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Clin Infect Dis. 1995 May;20(5):1217-28.

Ceftazidime monotherapy vs. ceftriaxone/tobramycin for serious hospital-acquired gram-negative infections. Antibiotic Study Group.

Author information

1
Infectious Diseases Unit, Chaim Sheba Medical Center, Sackler School of Medicine, Tel Hashomer, Israel.

Erratum in

  • Clin Infect Dis 1995 Jun;20(6):1582.

Abstract

We compared ceftazidime monotherapy with ceftriaxone/tobramycin in a prospective, randomized clinical trial that included 580 patients with serious hospital-acquired infections. One-half of the patients had an underlying disease with a rapidly or ultimately fatal prognosis; 40% were nursed in intensive care units. Clinical response among patients with pneumonia (73% in the ceftazidime group vs. 65% in the ceftriaxone/tobramycin group), septicemia (73% vs. 59%), and complicated urinary tract infections (80% vs. 76%) showed that there were no significant differences in efficacy between the two regimens. Pseudomonas aeruginosa was the most prevalent pathogen and was effectively eradicated by both treatments. The odds of bacteriologic cure with either study regimen were equal. Mortality was similar in both treatment groups. Ceftazidime monotherapy was not associated with a higher incidence of development of resistance or superinfection. Both regimens were well tolerated; no patients receiving ceftazidime evidenced nephrotoxicity, compared with nine who received the combination. We conclude that ceftazidime may be used as monotherapy in the empirical treatment of patients with serious nosocomial infections.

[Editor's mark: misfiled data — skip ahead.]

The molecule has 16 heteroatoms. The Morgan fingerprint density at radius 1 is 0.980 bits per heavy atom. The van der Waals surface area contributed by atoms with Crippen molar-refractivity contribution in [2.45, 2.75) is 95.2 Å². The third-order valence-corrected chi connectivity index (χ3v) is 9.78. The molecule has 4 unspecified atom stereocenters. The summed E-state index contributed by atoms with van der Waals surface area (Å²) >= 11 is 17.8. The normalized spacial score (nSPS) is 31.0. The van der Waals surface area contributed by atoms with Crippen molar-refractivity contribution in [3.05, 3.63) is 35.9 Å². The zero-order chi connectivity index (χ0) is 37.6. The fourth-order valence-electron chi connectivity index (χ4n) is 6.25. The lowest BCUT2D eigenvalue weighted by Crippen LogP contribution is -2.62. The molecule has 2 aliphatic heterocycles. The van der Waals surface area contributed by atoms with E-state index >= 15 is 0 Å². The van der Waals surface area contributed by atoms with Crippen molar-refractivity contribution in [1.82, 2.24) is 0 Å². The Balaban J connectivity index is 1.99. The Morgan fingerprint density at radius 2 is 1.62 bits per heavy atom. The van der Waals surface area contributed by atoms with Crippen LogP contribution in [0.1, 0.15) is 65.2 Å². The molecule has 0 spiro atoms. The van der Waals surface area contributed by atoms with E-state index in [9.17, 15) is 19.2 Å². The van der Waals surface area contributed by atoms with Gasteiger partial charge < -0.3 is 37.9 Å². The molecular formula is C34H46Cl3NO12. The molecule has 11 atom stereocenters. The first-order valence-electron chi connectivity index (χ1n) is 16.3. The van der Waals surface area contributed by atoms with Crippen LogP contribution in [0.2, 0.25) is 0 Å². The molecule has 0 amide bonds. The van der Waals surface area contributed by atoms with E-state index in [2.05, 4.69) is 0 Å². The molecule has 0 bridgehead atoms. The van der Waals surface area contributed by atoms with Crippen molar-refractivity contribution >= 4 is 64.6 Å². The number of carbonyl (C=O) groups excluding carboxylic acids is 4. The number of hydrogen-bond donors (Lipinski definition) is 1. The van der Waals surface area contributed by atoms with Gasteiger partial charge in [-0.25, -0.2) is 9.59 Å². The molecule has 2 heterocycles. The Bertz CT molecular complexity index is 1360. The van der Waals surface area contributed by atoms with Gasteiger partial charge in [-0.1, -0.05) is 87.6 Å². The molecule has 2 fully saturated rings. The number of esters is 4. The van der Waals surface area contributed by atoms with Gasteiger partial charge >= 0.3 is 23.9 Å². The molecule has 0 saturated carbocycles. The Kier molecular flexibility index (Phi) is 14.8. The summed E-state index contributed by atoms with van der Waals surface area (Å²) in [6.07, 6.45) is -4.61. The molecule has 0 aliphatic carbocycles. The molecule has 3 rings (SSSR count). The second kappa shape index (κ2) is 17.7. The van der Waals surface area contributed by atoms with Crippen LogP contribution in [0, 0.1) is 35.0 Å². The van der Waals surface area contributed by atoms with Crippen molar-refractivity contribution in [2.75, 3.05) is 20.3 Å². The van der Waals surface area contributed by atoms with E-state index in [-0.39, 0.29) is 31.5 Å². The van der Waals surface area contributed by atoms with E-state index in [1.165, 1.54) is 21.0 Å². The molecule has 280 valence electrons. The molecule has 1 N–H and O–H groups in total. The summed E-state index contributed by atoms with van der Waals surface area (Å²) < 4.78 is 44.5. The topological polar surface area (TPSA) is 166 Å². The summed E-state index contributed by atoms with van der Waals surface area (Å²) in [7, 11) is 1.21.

PMID:
7620002
[Indexed for MEDLINE]

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